Some carers want to get as much information as possible, others prefer to focus on just what they need to know right now. It is important to find current information from reliable sources. National and international dementia associations, hospitals and universities usually have accurate information.
Read online materials about dementia
- ‘iGeriCare’ a website developed by McMaster University in Ontario, Canada has a series of 20-30 minute video lessons on a range of topics about dementia.
- You can print or read online booklets on the topics of Introduction to Dementia, The Dementia Compass, and Later in the Dementia Journey by the Horizon Health Network in New Brunswick, Canada.
- Dementia Australia has many useful factsheets about dementia.
- Explore the pages, links, stories and resources on this website.
Read books about dementia
- Dementia Australia has a library of books, e-books, and pamphlets written by people with dementia, carers, researchers and health professionals. You can read some of these online, or they will loan them to you by post. Email email@example.com or call the National Dementia Helpline 1800 100 500.
Listen to a podcast about dementia
- The Dementia Dialogue podcast series features people with dementia and carers talking about their experiences adjusting to and living well with dementia. Check out Season 1: Mapping the Dementia Journey.
Talk to a dementia professional by phone
- If you prefer to ask someone your questions rather than search online, Dementia Australia has a free, 24-hour telephone helpline 1800 100 500. The helpline advisor can post or email you information if you ask.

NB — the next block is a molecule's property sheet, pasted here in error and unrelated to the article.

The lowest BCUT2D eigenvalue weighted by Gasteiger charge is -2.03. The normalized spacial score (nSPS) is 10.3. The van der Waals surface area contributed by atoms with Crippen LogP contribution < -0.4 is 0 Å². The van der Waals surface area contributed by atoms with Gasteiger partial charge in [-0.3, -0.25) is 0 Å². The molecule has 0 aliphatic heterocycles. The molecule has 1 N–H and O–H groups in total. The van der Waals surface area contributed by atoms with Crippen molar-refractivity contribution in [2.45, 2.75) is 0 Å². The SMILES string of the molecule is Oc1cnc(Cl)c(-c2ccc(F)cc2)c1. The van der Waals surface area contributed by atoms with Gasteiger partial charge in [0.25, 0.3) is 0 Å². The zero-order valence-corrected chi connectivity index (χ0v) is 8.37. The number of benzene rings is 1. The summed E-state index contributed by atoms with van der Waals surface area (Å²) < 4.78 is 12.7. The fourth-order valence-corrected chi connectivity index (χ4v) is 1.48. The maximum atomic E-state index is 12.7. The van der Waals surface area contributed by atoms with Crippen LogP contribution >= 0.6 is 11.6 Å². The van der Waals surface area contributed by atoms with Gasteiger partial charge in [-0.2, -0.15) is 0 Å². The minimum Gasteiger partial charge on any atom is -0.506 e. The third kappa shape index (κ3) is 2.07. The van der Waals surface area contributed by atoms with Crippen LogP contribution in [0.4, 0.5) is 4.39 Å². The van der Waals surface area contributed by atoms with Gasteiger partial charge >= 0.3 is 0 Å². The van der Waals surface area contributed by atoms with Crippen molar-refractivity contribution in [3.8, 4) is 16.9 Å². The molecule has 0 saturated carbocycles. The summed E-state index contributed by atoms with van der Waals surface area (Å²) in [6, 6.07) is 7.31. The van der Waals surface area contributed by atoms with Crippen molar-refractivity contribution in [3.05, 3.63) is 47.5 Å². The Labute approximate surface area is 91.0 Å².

Go to an education or support group
- Support or education groups are another way to learn more about dementia. They provide the opportunity to meet other people who are going through a similar experience. You can ask questions and discuss issues over time.
- Some carers benefit by asking questions of other carers with significant experience. Others find going to a support group confronting when other carers talk about all stages of dementia. Some carers try a couple of different support groups to find the one they’re most suited to. Carers recommended that you keep going to meetings, even if they seem difficult at first. They describe the new friendships you make and the support you receive as invaluable.
- Visit or call Dementia Australia for information about local face-to-face support groups and educational events.
Do an online course about dementia for the public
- Some people want more detailed information about dementia. A bonus benefit of taking a course in dementia is that learning improves brain health.
- The University of Tasmania offers free, online 7-week courses about dementia for people living anywhere in the world. Carers, family members, friends and people with dementia find these courses helpful and enjoy completing them. The courses, known as Massive Online Open Courses or ‘MOOCS’, offer quality information and you can interact online with your lecturers and others doing the course.
Help the person I care for find support
- There are support groups especially for people living with dementia. It can be helpful for the person to interact with and receive support from their peers. Dementia Alliance International (DAI) runs online peer support groups and educational webinars for members around the world. Membership is free for people with dementia.
Ways you can learn more about dementia
- Read online information about dementia.
- Read books about dementia.
- Watch a video or listen to a podcast about dementia.
- Talk to a dementia professional on the phone: Dementia Australia Helpline 1800 100 500.
- Go to a support or education group.
- Learn from others with dementia.
- Do an online course about dementia.